I have a great view from my desk at home. It's in the downstairs corner of the house closest to the street corner we live on. One window faces the front yard where the oak trees are and where the kids play. The other faces the side yard where the smallest pecan tree is.
From here I can see all the neighborhood kids play. I have a great view of the joggers; we're right near UT so all day long I can watch 20-year old girls jogging by. And I can watch the birds.
Right now there's a tornado approaching from down near San Marcos, so all the animals are wigging out a little, and there's this one woodpecker hopping all over the live oak closest to the window. Not pecking. Just hop hop hop...stop and stare into a crack in the tree for a minute...then hop hop hop some more.
My grandmother died in January. She was 89. Completely deaf, half blind, senile dementia...pretty much everything you wouldn't want in your golden years. But she loved to watch the birds outside her kitchen window. All her letters were about this robin, or that blue jay, or especially the cardinals. She was a devout and terrified Catholic, and I think she hoped maybe the cardinals were sent by the Vatican to let her know that everything's OK, all is forgiven, she's still in the club.
Those cardinals were all I could think about when I wrote her eulogy, but I had to pad it out to at least two minutes or so. This is what I came up with:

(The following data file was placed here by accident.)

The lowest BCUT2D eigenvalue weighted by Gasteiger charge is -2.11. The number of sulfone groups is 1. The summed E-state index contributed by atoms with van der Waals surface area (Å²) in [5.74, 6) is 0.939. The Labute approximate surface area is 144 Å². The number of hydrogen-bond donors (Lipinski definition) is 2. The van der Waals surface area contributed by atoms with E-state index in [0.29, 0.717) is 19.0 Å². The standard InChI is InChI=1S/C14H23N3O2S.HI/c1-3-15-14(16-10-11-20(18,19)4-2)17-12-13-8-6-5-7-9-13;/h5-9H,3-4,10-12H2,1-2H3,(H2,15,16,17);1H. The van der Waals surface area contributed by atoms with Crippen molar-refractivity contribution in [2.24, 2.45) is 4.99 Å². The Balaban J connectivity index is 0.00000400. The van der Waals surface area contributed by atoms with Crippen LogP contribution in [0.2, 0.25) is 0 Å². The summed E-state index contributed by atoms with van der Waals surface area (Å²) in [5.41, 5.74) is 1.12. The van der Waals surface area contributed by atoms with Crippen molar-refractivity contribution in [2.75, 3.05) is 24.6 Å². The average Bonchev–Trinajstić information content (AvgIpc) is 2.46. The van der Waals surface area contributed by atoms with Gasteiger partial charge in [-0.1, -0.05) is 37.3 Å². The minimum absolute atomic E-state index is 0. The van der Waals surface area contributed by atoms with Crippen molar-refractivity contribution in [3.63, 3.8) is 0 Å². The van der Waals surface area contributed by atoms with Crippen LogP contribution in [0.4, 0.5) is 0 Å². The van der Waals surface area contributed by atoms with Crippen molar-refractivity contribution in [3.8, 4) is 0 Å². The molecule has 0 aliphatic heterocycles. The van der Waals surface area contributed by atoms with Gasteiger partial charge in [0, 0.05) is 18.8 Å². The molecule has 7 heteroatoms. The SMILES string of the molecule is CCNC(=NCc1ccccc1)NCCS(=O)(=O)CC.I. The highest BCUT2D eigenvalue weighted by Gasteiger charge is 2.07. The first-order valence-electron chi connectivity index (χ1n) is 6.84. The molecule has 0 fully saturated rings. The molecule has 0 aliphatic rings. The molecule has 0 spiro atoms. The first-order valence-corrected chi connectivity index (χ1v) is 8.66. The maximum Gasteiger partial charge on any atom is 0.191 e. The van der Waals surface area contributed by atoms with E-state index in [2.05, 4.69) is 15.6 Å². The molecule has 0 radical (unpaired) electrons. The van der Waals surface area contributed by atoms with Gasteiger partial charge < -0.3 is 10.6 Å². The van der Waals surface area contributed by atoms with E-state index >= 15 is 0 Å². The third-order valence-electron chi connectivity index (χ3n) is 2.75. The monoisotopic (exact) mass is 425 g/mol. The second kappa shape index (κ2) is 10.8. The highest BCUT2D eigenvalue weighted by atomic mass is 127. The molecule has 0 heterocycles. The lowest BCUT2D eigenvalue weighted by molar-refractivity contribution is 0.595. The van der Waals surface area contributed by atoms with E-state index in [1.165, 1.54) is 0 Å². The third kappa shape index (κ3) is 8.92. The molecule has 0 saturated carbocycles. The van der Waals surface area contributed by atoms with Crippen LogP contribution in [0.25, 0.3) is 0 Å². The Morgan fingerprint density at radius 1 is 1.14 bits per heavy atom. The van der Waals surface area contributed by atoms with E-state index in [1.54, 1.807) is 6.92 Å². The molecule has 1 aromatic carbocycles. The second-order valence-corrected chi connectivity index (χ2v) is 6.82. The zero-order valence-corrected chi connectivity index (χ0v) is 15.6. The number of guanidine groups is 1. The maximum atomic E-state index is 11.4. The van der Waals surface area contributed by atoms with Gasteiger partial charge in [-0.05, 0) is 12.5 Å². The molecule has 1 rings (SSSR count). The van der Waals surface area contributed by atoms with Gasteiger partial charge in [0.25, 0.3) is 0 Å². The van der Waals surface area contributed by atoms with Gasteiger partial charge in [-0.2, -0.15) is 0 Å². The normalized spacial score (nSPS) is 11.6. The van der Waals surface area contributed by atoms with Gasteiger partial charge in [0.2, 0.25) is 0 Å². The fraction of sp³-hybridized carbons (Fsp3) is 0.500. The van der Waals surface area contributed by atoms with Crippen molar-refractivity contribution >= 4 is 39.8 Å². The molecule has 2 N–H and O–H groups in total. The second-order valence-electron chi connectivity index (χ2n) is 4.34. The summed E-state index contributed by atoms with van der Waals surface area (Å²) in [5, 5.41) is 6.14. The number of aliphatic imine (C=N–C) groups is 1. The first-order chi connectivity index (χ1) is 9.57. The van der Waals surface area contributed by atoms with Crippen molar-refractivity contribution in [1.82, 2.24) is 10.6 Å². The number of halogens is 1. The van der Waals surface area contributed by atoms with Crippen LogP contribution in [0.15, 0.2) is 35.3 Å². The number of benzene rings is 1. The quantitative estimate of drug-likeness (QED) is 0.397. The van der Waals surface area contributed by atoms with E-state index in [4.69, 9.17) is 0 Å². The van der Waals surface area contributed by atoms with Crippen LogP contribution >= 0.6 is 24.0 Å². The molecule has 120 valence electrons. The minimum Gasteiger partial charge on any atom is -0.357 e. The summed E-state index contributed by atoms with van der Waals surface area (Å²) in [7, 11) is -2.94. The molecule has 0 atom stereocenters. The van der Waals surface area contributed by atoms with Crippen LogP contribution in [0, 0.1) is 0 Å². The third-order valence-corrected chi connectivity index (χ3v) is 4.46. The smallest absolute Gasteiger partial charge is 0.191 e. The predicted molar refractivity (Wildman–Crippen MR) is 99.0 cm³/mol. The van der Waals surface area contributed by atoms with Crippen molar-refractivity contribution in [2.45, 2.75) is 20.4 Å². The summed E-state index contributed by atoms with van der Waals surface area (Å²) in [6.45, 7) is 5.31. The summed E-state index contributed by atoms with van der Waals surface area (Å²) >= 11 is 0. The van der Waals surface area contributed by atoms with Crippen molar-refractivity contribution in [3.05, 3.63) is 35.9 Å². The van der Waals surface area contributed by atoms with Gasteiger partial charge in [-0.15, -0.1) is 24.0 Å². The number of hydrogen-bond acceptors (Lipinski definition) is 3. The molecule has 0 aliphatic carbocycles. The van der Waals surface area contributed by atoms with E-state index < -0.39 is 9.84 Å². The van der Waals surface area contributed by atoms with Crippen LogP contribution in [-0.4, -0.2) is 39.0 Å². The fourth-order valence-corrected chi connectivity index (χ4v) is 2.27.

Eulogy for Mary Marguerite Truscello
January 15, 2004
My brother and I always called her Nana. Sometimes when I was a kid,
it seemed like every woman in that generation was called Nana. Her
sister Ruth was known as Nana to my cousins, and her sister Anna, of
course, everyone called Aunt Nana.
Then when my kids were born, my mom became Nana. To distinguish
between my nana and my kids' nana, I sometimes called my nana "Old
Nana". . .but since my kids had met my mom first, they decided that
their Nana was the first Nana and so my Nana must be New Nana which
would make my mom Old Nana.
It got very confusing. And my wife thought that referring to somebody
in their 80's as "old" didn't show the proper degree of respect, so
she suggested the kids call her "Great Nana". And before long, "Great
Nana" evolved into "Nana The Great", which is the name that stuck.
Which I think is perfect.
Because somebody named Nana the Great clearly has to be royalty. You
can't say the name without thinking of some great and imposing
matriarch, like our very own Queen Mother who keeps all of the princes
and princesses in line. Like the Queen Mother, Nana has long been a
symbol, for everyone in the family, of strength and of dignity, and
she has always been the keeper and guardian of our faith.
And like the Queen Mother, she has always been there. For most of us,
there has never been a time during any of our lives when there wasn't
Nana. She has been there since we were born. She seemed as permanent
as the ground, as endless as the sky.
When I was little, I lived in Nana's house on Dietz Road, and it used
to have a great big Christmas tree in the front yard. To my
seven-year-old mind, that tree had always existed, and would always
exist. And years later, when I visited the house as an adult, and
found out that the tree was gone, it seemed like there was a big hole
in the yard. There was something missing that should be there, simply
because it had always been there.
And now Nana, our Queen Mother, who has always been there, isn't there